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1992: Sex and singles revisited

Only a couple of decades have passed since the height of the AIDS epidemic, but nowadays many young people assume it won’t affect them — if they even think about it at all.

Eva Albert, a Jackson County care coordinator for the Eugene-based nonprofit organization HIV Alliance, says more and more young people between the age of 18 and 24 are being diagnosed with HIV in Jackson County.

“I think medication has made it seem like it’s not out there anymore, but it is,” Albert says. “I think they just think they’re invincible and that it’s not going to happen to them.”

The 1992 issue of Our Valley was titled “A Survival Guide for the Nineties,” and an article in the section titled “Sex and Singles” had a subhead that read, “AIDS scare turns 1990s dating game into serious affair.”

But 27 years later, Albert says fears of contracting the virus have significantly decreased now that there are treatment options. Compared to when she went to school in the ‘80s, there’s not as much education in the schools about the various ways one can contract HIV, she says.

The HIV Alliance works with about 200 people in Jackson County and takes in one to two new clients diagnosed with HIV or AIDS every month. Albert says she knows about 20 to 30 clients younger than 24.

Marilyn Mihacsi, HIV Alliance education coordinator, says as of Feb. 4, 102 males and 26 females in Jackson County were living with HIV, plus 140 males and 27 females with AIDS.

When the HIV Alliance receives new clients, it collects data about whether they’re using dating apps and protection.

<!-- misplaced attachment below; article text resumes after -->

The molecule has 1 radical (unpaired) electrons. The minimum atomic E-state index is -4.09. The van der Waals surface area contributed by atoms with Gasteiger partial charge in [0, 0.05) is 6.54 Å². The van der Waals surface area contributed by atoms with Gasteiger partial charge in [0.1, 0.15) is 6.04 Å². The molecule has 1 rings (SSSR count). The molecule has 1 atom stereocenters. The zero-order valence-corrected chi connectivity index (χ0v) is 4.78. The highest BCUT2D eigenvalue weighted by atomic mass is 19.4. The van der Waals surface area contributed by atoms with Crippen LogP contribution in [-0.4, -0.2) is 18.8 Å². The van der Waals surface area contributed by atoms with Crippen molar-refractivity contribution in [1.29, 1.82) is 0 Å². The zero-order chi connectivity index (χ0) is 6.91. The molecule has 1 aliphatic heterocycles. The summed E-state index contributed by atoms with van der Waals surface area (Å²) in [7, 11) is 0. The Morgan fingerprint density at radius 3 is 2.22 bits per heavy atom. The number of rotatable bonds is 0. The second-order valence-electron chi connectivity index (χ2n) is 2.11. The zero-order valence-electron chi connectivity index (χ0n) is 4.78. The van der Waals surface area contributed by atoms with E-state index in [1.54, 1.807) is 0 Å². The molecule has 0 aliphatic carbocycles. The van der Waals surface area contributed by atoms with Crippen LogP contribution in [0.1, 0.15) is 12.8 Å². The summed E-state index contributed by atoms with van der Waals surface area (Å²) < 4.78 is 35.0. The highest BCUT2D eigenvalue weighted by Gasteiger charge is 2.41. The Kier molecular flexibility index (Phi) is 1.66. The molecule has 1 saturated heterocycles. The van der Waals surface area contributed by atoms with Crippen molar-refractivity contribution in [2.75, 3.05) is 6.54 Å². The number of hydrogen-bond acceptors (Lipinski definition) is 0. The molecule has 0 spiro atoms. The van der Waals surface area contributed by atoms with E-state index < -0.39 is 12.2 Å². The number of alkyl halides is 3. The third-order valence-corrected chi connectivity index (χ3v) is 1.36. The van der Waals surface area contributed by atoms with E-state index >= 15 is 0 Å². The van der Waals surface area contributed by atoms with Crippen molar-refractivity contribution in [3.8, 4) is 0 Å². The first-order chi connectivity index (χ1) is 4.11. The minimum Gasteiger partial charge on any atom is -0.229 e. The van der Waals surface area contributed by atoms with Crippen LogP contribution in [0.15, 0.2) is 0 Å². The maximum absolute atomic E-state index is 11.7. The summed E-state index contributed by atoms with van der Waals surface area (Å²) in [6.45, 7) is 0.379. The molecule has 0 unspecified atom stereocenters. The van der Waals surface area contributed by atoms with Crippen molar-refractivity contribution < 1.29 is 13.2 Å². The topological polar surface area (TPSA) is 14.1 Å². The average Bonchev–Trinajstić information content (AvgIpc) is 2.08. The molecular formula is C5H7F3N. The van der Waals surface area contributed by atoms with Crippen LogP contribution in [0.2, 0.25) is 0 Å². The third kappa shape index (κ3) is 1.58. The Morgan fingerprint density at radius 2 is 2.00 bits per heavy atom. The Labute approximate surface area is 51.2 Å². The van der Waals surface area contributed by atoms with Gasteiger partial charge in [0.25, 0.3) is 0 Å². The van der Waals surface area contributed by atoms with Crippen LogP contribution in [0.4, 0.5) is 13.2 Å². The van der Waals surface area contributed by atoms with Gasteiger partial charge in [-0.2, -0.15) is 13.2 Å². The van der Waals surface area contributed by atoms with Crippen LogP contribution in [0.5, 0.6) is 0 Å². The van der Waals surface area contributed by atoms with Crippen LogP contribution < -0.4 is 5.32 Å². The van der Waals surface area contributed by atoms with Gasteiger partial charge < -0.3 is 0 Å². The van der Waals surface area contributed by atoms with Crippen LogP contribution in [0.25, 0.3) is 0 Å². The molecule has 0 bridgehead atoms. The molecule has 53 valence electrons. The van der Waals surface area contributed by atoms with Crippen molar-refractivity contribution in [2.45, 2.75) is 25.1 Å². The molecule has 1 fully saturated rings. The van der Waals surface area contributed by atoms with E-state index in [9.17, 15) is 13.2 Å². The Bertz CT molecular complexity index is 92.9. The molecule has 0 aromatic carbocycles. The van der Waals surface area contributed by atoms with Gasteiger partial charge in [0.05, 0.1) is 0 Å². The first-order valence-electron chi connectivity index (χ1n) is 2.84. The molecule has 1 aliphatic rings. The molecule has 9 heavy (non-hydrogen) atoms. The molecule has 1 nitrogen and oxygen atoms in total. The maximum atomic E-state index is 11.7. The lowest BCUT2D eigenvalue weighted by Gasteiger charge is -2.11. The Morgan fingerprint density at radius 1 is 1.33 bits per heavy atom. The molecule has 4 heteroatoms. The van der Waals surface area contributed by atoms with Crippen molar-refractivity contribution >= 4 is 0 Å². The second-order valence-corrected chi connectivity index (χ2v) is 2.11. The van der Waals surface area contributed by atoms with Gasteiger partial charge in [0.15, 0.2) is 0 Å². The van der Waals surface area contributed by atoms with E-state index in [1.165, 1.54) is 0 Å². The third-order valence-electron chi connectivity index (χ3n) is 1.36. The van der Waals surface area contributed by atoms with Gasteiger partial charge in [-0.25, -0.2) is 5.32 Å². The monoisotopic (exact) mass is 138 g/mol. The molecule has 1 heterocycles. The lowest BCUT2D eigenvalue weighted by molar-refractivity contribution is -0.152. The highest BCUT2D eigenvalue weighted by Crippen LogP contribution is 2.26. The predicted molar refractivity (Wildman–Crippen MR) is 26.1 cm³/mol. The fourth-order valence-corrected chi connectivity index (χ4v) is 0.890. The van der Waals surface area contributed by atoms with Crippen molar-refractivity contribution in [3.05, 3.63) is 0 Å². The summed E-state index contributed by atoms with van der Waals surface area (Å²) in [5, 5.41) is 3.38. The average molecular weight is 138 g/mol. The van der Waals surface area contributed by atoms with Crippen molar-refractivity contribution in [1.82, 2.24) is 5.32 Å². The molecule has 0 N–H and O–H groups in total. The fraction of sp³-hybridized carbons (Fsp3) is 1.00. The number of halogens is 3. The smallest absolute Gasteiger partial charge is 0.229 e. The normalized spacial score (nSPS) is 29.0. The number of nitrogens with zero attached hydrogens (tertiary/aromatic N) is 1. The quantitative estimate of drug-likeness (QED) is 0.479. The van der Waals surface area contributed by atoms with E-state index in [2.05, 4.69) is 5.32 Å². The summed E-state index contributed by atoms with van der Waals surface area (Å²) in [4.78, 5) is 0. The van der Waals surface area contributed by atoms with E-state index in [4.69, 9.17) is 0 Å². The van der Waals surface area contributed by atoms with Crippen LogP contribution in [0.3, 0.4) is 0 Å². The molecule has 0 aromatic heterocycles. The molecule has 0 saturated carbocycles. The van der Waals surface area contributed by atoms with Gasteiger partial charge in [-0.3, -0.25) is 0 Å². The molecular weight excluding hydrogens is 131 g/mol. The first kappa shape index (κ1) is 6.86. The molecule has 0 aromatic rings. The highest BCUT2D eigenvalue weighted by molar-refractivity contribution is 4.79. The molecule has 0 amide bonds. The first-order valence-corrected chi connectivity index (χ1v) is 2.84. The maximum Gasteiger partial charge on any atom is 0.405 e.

“If you are a marginalized population such as a man seeking sex with another man, especially in a rural area, (dating apps) are going to be your best bet in terms of finding someone,” Mihacsi says.

A popular dating app with this population, she says, is Grindr, which allows users to post their HIV status, which can help avoid having difficult conversations.

Several local people interviewed for this story say AIDS had affected the way people date, including using condoms, being more cautious about who they date or just abstaining from sex altogether.

But casual sex is a term that is used openly by many, and countless young people use dating apps such as Tinder to have meaningless sex with other app users — based on a small gallery of pictures and an even shorter bio.

There’s even a joke many men use in their bios along the lines of, “If you’re looking for a relationship, keep swiping.”

Such behavior has created a sense among many singles that frequent, casual sex is the norm and that sexually transmitted diseases such as HIV aren’t prevalent anymore.

Jamie Cook, 30, of Medford, says she’s not looking for one-night stands.

Cook and her friend Jessica Bosman met at Common Block Brewing Co. on a recent Friday night and agreed to talk about what they are seeing on the current dating scene.

“Tinder is the hook-up app and not for relationships,” Cook says. “It hit my self-confidence in a way that I haven’t felt since being single. Am I being swiped left?”

She says she had matched with only one woman in the three days since downloading the app Bumble. She says her friends influenced her to put up flattering pictures of herself and say things to garner attention that she wouldn’t normally say.

“Pick this one, you look adventurous, or pick this one, you look smart, but I’m none of those things,” Cook jokes. “Of course, everyone wants to be the best version of themselves.”

She says she hasn’t thought about contracting HIV from a partner in the 11 months she’s been single, and she says lesbians in general aren’t very concerned with it, either.

She says she wants a long-term relationship, and in general she’s been dissatisfied with dating apps, but she believes it can’t hurt to use apps in the process.

Bosman, 31, says her friends pressured her to use dating apps, but she isn’t satisfied with them, either.

“I grew up in a time when there wasn’t dating apps, and now ... it’s the norm to use them,” Bosman says. “Personally, I believe in meeting someone organically. In this day and age, you never know if you’re going to get an inappropriate message.